Despite almost-universal opposition to the statutory spending caps from defense advocates since the 2011 Budget Control Act (BCA) was enacted, defense budget experts on Monday said the limits should remain in place to keep DOD spending in check.
“I would keep the Budget Control Act, or at least budget caps, because I think the process needs discipline, but I would raise them for defense and probably non-defense also,” former Pentagon Comptroller Robert Hale said during a discussion at the Brookings Institution.
Ideally, Congress would reach a multi-year budget deal that addresses entitlements, revenue and the deficit, said Hale, currently a senior fellow at Booz Allen Hamilton, reported Defense News.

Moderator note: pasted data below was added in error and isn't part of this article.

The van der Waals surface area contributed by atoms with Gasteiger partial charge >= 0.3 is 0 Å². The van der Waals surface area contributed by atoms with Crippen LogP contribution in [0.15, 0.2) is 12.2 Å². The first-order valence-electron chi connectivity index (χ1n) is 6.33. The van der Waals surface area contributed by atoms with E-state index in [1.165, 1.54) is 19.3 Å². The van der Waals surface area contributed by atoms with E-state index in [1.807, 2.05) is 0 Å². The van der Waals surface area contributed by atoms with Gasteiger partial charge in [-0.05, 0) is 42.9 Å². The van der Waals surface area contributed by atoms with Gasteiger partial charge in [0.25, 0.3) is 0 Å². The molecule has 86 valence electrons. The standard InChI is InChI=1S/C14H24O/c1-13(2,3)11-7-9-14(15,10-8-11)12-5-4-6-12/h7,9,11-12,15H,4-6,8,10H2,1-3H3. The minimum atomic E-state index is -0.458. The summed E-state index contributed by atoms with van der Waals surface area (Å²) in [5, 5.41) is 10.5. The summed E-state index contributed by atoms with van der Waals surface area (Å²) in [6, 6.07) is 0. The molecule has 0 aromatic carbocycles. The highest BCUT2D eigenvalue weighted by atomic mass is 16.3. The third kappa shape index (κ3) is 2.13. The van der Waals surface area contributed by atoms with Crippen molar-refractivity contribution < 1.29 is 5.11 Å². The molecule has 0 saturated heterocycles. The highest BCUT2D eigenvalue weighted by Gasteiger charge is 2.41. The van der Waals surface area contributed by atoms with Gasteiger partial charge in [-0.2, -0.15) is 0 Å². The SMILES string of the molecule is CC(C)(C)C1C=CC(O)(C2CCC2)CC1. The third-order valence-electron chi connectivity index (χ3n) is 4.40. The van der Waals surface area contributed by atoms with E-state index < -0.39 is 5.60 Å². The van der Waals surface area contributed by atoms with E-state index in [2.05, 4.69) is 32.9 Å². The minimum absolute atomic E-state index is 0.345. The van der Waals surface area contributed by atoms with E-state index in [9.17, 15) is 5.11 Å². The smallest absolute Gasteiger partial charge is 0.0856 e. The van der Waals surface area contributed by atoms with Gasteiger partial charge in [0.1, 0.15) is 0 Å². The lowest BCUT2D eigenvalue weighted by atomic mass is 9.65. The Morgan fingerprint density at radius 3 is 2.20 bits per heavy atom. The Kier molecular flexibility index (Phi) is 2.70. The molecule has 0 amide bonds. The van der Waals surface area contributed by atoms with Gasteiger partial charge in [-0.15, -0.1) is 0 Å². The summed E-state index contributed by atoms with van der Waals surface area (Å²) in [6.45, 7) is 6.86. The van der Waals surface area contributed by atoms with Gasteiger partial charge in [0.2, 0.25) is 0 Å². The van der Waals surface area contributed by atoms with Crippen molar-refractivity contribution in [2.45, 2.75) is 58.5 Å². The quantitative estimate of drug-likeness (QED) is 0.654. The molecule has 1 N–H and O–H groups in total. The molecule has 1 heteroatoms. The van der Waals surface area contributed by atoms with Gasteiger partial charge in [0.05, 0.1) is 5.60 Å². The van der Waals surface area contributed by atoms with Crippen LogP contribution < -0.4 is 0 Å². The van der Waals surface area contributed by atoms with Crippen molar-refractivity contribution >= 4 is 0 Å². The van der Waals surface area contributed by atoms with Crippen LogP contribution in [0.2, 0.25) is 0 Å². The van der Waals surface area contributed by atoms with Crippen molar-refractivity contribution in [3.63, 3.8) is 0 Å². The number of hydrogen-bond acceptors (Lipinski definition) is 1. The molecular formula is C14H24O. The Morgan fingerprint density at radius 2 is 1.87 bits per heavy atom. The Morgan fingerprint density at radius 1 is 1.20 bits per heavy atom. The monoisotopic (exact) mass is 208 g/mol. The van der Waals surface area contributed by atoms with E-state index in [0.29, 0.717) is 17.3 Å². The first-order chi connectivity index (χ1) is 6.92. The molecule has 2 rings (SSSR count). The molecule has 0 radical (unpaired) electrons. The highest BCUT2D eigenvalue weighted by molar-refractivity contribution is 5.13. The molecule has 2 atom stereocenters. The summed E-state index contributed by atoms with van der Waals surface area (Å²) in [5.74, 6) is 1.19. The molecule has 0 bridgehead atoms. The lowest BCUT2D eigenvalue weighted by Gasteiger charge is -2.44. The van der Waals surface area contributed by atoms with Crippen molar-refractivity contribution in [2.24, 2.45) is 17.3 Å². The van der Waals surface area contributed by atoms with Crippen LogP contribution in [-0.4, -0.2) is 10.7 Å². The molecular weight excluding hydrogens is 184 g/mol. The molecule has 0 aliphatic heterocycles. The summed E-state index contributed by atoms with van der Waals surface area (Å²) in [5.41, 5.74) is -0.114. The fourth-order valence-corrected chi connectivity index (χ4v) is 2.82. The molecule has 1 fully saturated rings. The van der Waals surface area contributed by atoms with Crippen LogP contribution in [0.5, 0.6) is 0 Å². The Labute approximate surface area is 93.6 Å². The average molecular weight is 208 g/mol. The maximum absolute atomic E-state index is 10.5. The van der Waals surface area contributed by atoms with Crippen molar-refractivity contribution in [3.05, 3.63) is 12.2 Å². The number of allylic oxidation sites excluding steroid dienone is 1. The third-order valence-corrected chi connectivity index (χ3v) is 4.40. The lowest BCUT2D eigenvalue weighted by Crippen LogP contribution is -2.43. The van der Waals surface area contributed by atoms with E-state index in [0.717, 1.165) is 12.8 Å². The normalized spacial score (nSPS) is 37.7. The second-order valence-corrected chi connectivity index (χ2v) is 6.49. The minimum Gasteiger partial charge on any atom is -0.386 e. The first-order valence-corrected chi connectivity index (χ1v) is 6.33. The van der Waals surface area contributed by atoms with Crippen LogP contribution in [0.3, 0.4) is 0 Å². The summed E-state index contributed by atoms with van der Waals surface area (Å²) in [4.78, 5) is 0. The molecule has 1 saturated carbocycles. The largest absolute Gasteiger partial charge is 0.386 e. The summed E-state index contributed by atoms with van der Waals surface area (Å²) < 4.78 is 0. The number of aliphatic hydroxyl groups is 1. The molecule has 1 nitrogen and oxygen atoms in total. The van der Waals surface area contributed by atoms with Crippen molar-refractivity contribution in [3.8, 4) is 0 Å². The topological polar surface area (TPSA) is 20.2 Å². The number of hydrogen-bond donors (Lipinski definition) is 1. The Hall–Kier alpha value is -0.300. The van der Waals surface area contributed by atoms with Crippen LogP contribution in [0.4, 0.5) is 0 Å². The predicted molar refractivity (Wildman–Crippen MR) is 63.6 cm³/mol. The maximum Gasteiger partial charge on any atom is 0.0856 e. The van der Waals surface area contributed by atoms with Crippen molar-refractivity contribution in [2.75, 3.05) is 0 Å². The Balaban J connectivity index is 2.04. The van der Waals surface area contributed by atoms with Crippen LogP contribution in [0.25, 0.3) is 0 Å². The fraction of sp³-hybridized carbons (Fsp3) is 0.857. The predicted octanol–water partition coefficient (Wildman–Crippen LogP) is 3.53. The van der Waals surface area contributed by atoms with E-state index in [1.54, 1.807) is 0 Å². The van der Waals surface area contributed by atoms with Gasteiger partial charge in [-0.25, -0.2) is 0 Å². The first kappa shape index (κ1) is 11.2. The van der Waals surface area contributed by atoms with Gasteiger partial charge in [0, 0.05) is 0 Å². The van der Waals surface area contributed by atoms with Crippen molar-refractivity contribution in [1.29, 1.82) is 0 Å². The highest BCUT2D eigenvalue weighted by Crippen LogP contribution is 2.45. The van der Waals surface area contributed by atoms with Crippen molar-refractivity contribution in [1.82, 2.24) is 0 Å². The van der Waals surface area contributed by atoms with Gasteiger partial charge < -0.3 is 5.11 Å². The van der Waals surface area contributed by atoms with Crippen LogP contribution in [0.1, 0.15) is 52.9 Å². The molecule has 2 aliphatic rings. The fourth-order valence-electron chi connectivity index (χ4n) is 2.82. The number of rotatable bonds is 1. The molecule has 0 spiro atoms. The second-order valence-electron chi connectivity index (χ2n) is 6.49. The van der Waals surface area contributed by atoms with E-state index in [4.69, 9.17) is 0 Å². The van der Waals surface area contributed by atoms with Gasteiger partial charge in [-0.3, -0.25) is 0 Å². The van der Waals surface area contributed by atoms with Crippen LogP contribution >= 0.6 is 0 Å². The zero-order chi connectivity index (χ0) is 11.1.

Maya MacGuineas, president of the Committee for a Responsible Federal Budget, echoed Hale. “I think the disciplining notion of a cap is useful. I think it should be paralleled on the revenue side,” MacGuineas said.
She also agreed that in the absence of a long-term deal, it makes sense to raise the budget caps to allow more discretionary spending for defense and non-defense programs.
Alice Rivlin, a former director of the Office of Management and Budget, criticized the Budget Control Act for focusing on discretionary spending while ignoring entitlement programs and changes to the tax code.
“I wouldn’t revise the BCA, I would repeal it and replace it with a broader budget process that forces the Congress to think ahead, and several decades ahead,” said Rivlin, a senior fellow at Brookings.